Promoter Wins $4.6 Million From Burbank in Suit Over Concert Bans
A Los Angeles Superior Court jury Tuesday ordered the City of Burbank to pay more than $4.6 million in damages to a concert promoter who alleged that the city illegally prevented him from staging rock concerts at the municipally owned Starlight Bowl in 1979.
In an 11-1 decision, the jury ruled that the City Council breached a contract with the promotion firm, Cinevision Corp., when it banned concerts by rock acts such as Jackson Browne and Todd Rundgren. City officials alleged at the time that the concerts would attract narcotics users, homosexuals and anti-nuclear demonstrators.
Burbank officials said they will appeal the verdict. If the award is upheld, they said, the $4.6 million would have to come from the city’s general fund, which is generated by revenue from taxpayers.
The city has insurance to cover negligent breach of contract, but not willful breach of contract, according to City Attorney Doug Holland.
“I’m just in a state of shock,” Mayor Mary Lou Howard said shortly after the verdict was announced. “We felt that the city had a very good case. I was very confident that we didn’t have any liability, or that much liability. This is a terrible blow. I’m just sick to my stomach.”
Alan Rothenberg, the attorney representing Cinevision and company director Jack Berwick, applauded the verdict.
“We finally got what we deserved after all these years,” he said. “This is a fair amount. The conduct of the city was inexcusable. We’ve proven that. . . . We are very, very pleased.”
The jury found that the city not only breached Cinevision’s five-year contract, but also illegally blocked the promoter’s attempt to renew the contract in 1979. The contract, signed in 1975, authorized the company to provide live entertainment during the summer at the Starlight Bowl and included a clause allowing Cinevision and Berwick to renew the deal for another five years.
Berwick filed the lawsuit in 1979, alleging breach of contract and seeking to recover profit he said he would have made from the canceled concerts and extended contract.
The verdict dealt the second major blow in three months to Burbank’s ban on rock concerts in the city-owned facility.
In a separate case involving the promoter’s claim that the city violated his constitutional rights, the U.S. Supreme Court in April also ruled against Burbank. The court refused to hear Burbank’s appeal of a ruling of the U.S. 9th Circuit Court of Appeals that the city improperly canceled the concerts on the “basis of content” and other “arbitrary factors.”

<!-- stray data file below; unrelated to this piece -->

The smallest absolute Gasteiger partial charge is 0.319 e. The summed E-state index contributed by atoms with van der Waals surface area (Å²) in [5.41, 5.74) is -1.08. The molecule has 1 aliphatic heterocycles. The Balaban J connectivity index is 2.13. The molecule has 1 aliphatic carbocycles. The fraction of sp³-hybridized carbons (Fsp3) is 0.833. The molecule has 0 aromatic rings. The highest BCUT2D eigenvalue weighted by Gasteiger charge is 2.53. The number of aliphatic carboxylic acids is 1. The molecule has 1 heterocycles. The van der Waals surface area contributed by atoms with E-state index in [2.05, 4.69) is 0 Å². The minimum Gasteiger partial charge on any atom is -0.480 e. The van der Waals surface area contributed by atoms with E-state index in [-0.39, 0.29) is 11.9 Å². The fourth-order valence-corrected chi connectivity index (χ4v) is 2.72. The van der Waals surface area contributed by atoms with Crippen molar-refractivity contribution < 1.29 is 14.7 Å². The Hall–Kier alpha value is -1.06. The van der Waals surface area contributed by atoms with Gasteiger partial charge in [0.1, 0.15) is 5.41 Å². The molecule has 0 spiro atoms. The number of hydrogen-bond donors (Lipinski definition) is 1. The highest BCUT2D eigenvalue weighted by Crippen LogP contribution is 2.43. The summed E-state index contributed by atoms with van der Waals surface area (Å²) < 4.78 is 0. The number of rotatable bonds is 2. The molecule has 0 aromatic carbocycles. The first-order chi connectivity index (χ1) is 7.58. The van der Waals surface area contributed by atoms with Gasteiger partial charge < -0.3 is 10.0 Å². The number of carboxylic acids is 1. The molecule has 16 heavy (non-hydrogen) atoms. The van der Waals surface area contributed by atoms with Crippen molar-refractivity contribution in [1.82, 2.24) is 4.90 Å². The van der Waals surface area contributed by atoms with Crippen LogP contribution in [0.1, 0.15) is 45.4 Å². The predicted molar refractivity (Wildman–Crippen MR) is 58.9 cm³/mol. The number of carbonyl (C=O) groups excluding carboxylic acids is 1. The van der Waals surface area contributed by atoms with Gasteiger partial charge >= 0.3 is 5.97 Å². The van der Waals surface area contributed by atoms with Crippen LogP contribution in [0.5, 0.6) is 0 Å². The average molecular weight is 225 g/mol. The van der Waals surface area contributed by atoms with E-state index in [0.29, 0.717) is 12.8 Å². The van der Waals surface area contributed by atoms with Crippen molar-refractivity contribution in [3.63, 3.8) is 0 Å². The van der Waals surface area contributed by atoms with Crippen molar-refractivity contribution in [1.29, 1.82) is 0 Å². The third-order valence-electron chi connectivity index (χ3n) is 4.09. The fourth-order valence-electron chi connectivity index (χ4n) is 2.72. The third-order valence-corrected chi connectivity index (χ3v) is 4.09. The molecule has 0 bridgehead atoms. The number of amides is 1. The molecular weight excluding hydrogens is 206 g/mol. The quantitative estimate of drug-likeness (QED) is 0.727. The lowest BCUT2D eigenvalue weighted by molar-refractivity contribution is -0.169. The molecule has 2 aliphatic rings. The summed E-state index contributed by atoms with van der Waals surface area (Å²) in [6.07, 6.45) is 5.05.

The Court of Appeals declared that rock ‘n’ roll, like other music, is a “form of expression” protected by the First Amendment.
In the federal case, a U.S. District Court jury in 1983 held the city and former Councilman Jim Richman liable for $20,000 in damages and $119,000 in legal fees. The city also was ordered to pay about $46,000 in interest and attorneys’ fees for the promoter.
The city also spent at least $50,000 in legal fees for a Los Angeles attorney it hired to handle that case.
But Tuesday’s verdict could be far more financially damaging to the city.
City Attorney Holland called the damage award “an extraordinary, extravagant amount of money. We’re extremely disappointed. I don’t know what the rationale for the jury could have possibly been.”
In its state court suit alleging breach of contract, Cinevision had asked for damages of more than $9 million, Rothenberg said. “That was a prayer, but we’re still quite happy with what we got,” he said.
At issue were parts of Burbank’s contract with Cinevision that authorized the city to cancel any show that had the “potential for creating a public nuisance” or would violate state laws or city ordinances.
With Richman being the most vocal advocate, the city in 1979 turned down all but two acts proposed by Cinevision Corp., rejecting Browne, Rundgren, Patti Smith, Al Stewart, Roxy Music and Blue Oyster Cult.
Browne was rejected for his opposition to nuclear power, and Rundgren and Smith were rejected because city officials feared they would attract a homosexual crowd, Rothenberg contended.
Concerts by Poco and Robert Palmer were approved by the city, but never were held because the promoter said he could not stage a summer season at the bowl with just two performers.
When informed of Tuesday’s verdict against the city, Richman chuckled and said, “Better them than me.” Richman, a councilman from 1977 to 1981, when he was defeated in a reelection effort, was not a defendant in the state court case.
Richman said former Councilmen Leland Ayers and E. Daniel Remy were directly responsible for the city’s legal defeat.
“Those two voted to ban the rock acts for all the wrong reasons,” Richman said. Richman said that, although he voted against the concerts because of drug and traffic problems in the residential area surrounding the bowl, Remy and Ayers “just wanted to have their say on who went where when. Their reasons for banning the concerts were not valid. This $4.6 million should be laid directly at their feet.”
Remy and Ayers could not be reached for comment.
Howard was the only current city official who was in office when the city voted against the concerts. She said she abstained from the vote to prevent the concerts.
Holland said the city will file a motions for a new trial and to reduce the amount of the award.
The city argued that Cinevision had failed to produce what it had promised the city, family oriented entertainment that would appeal to the community, rather than attract audiences from surrounding areas.
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